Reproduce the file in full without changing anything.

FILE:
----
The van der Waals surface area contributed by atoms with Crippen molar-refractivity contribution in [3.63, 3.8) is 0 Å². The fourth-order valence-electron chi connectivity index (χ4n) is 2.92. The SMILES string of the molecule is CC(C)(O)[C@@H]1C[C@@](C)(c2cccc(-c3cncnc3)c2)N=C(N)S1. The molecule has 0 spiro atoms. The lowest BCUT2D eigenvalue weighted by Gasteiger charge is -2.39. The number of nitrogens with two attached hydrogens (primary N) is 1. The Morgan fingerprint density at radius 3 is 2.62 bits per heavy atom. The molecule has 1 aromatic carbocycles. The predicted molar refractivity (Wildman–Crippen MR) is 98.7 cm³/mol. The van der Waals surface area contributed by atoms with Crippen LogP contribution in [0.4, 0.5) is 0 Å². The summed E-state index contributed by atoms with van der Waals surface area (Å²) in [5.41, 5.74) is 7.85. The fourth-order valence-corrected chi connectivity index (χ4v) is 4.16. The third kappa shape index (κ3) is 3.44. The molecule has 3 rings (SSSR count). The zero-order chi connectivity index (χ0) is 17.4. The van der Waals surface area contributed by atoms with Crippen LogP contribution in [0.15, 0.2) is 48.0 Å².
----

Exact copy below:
The van der Waals surface area contributed by atoms with Crippen molar-refractivity contribution in [3.63, 3.8) is 0 Å². The fourth-order valence-electron chi connectivity index (χ4n) is 2.92. The SMILES string of the molecule is CC(C)(O)[C@@H]1C[C@@](C)(c2cccc(-c3cncnc3)c2)N=C(N)S1. The molecule has 0 spiro atoms. The lowest BCUT2D eigenvalue weighted by Gasteiger charge is -2.39. The number of nitrogens with two attached hydrogens (primary N) is 1. The Morgan fingerprint density at radius 3 is 2.62 bits per heavy atom. The molecule has 1 aromatic carbocycles. The predicted molar refractivity (Wildman–Crippen MR) is 98.7 cm³/mol. The van der Waals surface area contributed by atoms with Crippen LogP contribution in [0.4, 0.5) is 0 Å². The summed E-state index contributed by atoms with van der Waals surface area (Å²) in [5.41, 5.74) is 7.85. The fourth-order valence-corrected chi connectivity index (χ4v) is 4.16. The third kappa shape index (κ3) is 3.44. The molecule has 3 rings (SSSR count). The zero-order chi connectivity index (χ0) is 17.4. The van der Waals surface area contributed by atoms with Crippen LogP contribution in [0.15, 0.2) is 48.0 Å².